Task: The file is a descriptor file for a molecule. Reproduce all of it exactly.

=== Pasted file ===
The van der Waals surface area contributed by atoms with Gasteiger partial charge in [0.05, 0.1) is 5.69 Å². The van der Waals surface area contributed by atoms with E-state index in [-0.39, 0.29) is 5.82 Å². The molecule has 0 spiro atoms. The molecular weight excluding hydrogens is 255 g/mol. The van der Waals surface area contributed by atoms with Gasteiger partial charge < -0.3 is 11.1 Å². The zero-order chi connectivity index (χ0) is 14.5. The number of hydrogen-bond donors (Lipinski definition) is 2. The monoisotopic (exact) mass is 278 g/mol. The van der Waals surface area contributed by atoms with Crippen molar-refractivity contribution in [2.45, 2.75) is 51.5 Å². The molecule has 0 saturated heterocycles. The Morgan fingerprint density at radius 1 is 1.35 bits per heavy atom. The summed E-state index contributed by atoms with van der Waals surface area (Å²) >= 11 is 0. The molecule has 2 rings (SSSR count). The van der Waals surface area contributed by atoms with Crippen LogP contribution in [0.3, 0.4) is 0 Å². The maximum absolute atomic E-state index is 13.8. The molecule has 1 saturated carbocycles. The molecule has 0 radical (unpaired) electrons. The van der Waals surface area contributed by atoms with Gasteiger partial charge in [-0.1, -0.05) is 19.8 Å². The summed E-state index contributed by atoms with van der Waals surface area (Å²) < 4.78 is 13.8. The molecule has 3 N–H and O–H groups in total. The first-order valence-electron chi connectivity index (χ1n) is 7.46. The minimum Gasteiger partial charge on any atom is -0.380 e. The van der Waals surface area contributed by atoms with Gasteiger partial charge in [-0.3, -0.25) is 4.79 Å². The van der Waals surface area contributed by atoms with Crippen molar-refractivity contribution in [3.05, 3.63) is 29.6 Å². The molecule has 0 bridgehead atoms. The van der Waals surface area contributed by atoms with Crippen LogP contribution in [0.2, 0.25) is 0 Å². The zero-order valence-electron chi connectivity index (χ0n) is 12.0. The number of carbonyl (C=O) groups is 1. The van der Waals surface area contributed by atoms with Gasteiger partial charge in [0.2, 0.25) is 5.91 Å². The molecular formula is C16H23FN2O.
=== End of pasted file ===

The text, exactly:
The van der Waals surface area contributed by atoms with Gasteiger partial charge in [0.05, 0.1) is 5.69 Å². The van der Waals surface area contributed by atoms with E-state index in [-0.39, 0.29) is 5.82 Å². The molecule has 0 spiro atoms. The molecular weight excluding hydrogens is 255 g/mol. The van der Waals surface area contributed by atoms with Gasteiger partial charge < -0.3 is 11.1 Å². The zero-order chi connectivity index (χ0) is 14.5. The number of hydrogen-bond donors (Lipinski definition) is 2. The monoisotopic (exact) mass is 278 g/mol. The van der Waals surface area contributed by atoms with Crippen molar-refractivity contribution in [2.45, 2.75) is 51.5 Å². The molecule has 0 saturated heterocycles. The Morgan fingerprint density at radius 1 is 1.35 bits per heavy atom. The summed E-state index contributed by atoms with van der Waals surface area (Å²) >= 11 is 0. The molecule has 2 rings (SSSR count). The van der Waals surface area contributed by atoms with Crippen LogP contribution in [0.3, 0.4) is 0 Å². The maximum absolute atomic E-state index is 13.8. The molecule has 1 saturated carbocycles. The molecule has 0 radical (unpaired) electrons. The van der Waals surface area contributed by atoms with Gasteiger partial charge in [-0.1, -0.05) is 19.8 Å². The summed E-state index contributed by atoms with van der Waals surface area (Å²) < 4.78 is 13.8. The molecule has 3 N–H and O–H groups in total. The first-order valence-electron chi connectivity index (χ1n) is 7.46. The minimum Gasteiger partial charge on any atom is -0.380 e. The van der Waals surface area contributed by atoms with Gasteiger partial charge in [-0.3, -0.25) is 4.79 Å². The van der Waals surface area contributed by atoms with Crippen molar-refractivity contribution in [3.05, 3.63) is 29.6 Å². The molecule has 0 bridgehead atoms. The van der Waals surface area contributed by atoms with Crippen LogP contribution in [0.2, 0.25) is 0 Å². The zero-order valence-electron chi connectivity index (χ0n) is 12.0. The number of carbonyl (C=O) groups is 1. The van der Waals surface area contributed by atoms with Gasteiger partial charge in [0.2, 0.25) is 5.91 Å². The molecular formula is C16H23FN2O.